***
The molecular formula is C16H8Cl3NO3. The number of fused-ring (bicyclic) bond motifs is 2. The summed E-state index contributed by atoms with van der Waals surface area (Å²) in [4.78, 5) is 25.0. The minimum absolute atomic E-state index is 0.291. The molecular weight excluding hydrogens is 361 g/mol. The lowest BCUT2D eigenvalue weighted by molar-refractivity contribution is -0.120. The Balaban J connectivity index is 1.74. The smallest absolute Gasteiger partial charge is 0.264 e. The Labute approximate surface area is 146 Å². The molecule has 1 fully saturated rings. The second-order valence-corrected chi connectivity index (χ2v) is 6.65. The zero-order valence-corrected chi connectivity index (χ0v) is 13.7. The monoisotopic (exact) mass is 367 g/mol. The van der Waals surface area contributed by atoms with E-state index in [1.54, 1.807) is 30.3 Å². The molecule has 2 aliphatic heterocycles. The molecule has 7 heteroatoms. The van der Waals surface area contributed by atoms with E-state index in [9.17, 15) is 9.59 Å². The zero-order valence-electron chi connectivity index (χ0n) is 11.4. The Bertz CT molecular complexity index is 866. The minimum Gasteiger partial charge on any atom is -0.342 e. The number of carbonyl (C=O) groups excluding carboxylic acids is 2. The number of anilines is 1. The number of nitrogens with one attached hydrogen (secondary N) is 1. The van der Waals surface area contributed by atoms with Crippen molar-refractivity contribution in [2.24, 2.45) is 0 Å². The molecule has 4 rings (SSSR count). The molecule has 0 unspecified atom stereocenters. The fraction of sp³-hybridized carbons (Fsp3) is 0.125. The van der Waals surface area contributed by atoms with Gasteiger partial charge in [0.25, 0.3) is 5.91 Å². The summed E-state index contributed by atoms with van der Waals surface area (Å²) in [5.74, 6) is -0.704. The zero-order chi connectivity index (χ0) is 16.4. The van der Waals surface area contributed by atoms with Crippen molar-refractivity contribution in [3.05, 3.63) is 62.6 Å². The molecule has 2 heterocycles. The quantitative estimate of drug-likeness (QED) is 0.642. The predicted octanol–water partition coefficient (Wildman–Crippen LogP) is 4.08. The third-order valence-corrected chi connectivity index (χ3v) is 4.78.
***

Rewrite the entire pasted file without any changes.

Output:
The molecular formula is C16H8Cl3NO3. The number of fused-ring (bicyclic) bond motifs is 2. The summed E-state index contributed by atoms with van der Waals surface area (Å²) in [4.78, 5) is 25.0. The minimum absolute atomic E-state index is 0.291. The molecular weight excluding hydrogens is 361 g/mol. The lowest BCUT2D eigenvalue weighted by molar-refractivity contribution is -0.120. The Balaban J connectivity index is 1.74. The smallest absolute Gasteiger partial charge is 0.264 e. The Labute approximate surface area is 146 Å². The molecule has 1 fully saturated rings. The second-order valence-corrected chi connectivity index (χ2v) is 6.65. The zero-order valence-corrected chi connectivity index (χ0v) is 13.7. The monoisotopic (exact) mass is 367 g/mol. The van der Waals surface area contributed by atoms with E-state index in [1.54, 1.807) is 30.3 Å². The molecule has 2 aliphatic heterocycles. The molecule has 7 heteroatoms. The van der Waals surface area contributed by atoms with E-state index in [9.17, 15) is 9.59 Å². The zero-order valence-electron chi connectivity index (χ0n) is 11.4. The Bertz CT molecular complexity index is 866. The minimum Gasteiger partial charge on any atom is -0.342 e. The number of carbonyl (C=O) groups excluding carboxylic acids is 2. The number of anilines is 1. The number of nitrogens with one attached hydrogen (secondary N) is 1. The van der Waals surface area contributed by atoms with Crippen molar-refractivity contribution in [2.24, 2.45) is 0 Å². The molecule has 4 rings (SSSR count). The molecule has 0 unspecified atom stereocenters. The fraction of sp³-hybridized carbons (Fsp3) is 0.125. The van der Waals surface area contributed by atoms with Gasteiger partial charge in [0.25, 0.3) is 5.91 Å². The summed E-state index contributed by atoms with van der Waals surface area (Å²) in [5.74, 6) is -0.704. The zero-order chi connectivity index (χ0) is 16.4. The van der Waals surface area contributed by atoms with Crippen molar-refractivity contribution in [3.05, 3.63) is 62.6 Å². The molecule has 2 heterocycles. The quantitative estimate of drug-likeness (QED) is 0.642. The predicted octanol–water partition coefficient (Wildman–Crippen LogP) is 4.08. The third-order valence-corrected chi connectivity index (χ3v) is 4.78.